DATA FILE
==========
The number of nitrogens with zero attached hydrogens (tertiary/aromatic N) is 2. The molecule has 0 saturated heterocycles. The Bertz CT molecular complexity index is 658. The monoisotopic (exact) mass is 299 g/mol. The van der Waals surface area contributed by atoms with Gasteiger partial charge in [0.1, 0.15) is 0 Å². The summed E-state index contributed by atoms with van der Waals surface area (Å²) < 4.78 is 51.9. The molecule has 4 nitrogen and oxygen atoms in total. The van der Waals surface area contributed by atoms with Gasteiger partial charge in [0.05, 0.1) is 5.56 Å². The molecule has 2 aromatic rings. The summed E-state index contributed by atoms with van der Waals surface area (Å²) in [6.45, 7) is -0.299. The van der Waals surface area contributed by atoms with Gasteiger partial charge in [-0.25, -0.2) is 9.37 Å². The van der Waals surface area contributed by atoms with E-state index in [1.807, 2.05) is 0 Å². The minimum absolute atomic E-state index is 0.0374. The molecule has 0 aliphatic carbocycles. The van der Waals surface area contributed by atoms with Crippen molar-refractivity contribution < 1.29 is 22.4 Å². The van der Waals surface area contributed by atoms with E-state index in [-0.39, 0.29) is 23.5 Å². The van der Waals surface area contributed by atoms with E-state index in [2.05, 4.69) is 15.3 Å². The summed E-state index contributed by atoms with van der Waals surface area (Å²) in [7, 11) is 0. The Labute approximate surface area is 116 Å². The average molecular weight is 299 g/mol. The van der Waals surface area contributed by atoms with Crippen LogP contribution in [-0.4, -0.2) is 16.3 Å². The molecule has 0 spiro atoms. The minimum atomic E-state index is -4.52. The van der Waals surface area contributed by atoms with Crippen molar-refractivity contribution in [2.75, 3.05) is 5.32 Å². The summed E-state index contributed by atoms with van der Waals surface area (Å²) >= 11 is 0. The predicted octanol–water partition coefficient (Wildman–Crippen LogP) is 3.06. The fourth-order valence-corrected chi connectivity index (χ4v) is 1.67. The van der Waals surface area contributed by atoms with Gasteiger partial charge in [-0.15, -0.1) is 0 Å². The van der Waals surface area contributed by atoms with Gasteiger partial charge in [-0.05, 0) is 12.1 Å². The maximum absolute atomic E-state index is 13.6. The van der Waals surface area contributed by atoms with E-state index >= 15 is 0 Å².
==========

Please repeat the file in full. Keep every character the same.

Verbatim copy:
The number of nitrogens with zero attached hydrogens (tertiary/aromatic N) is 2. The molecule has 0 saturated heterocycles. The Bertz CT molecular complexity index is 658. The monoisotopic (exact) mass is 299 g/mol. The van der Waals surface area contributed by atoms with Gasteiger partial charge in [0.1, 0.15) is 0 Å². The summed E-state index contributed by atoms with van der Waals surface area (Å²) < 4.78 is 51.9. The molecule has 4 nitrogen and oxygen atoms in total. The van der Waals surface area contributed by atoms with Gasteiger partial charge in [0.05, 0.1) is 5.56 Å². The molecule has 2 aromatic rings. The summed E-state index contributed by atoms with van der Waals surface area (Å²) in [6.45, 7) is -0.299. The van der Waals surface area contributed by atoms with Gasteiger partial charge in [-0.25, -0.2) is 9.37 Å². The van der Waals surface area contributed by atoms with E-state index in [1.807, 2.05) is 0 Å². The minimum absolute atomic E-state index is 0.0374. The molecule has 0 aliphatic carbocycles. The van der Waals surface area contributed by atoms with Crippen molar-refractivity contribution < 1.29 is 22.4 Å². The van der Waals surface area contributed by atoms with E-state index in [-0.39, 0.29) is 23.5 Å². The van der Waals surface area contributed by atoms with E-state index in [2.05, 4.69) is 15.3 Å². The summed E-state index contributed by atoms with van der Waals surface area (Å²) in [7, 11) is 0. The Labute approximate surface area is 116 Å². The average molecular weight is 299 g/mol. The van der Waals surface area contributed by atoms with Crippen LogP contribution in [-0.4, -0.2) is 16.3 Å². The molecule has 0 spiro atoms. The minimum atomic E-state index is -4.52. The van der Waals surface area contributed by atoms with Crippen molar-refractivity contribution in [2.75, 3.05) is 5.32 Å². The summed E-state index contributed by atoms with van der Waals surface area (Å²) >= 11 is 0. The predicted octanol–water partition coefficient (Wildman–Crippen LogP) is 3.06. The fourth-order valence-corrected chi connectivity index (χ4v) is 1.67. The van der Waals surface area contributed by atoms with Gasteiger partial charge in [-0.15, -0.1) is 0 Å². The van der Waals surface area contributed by atoms with Gasteiger partial charge in [-0.05, 0) is 12.1 Å². The maximum absolute atomic E-state index is 13.6. The van der Waals surface area contributed by atoms with E-state index >= 15 is 0 Å².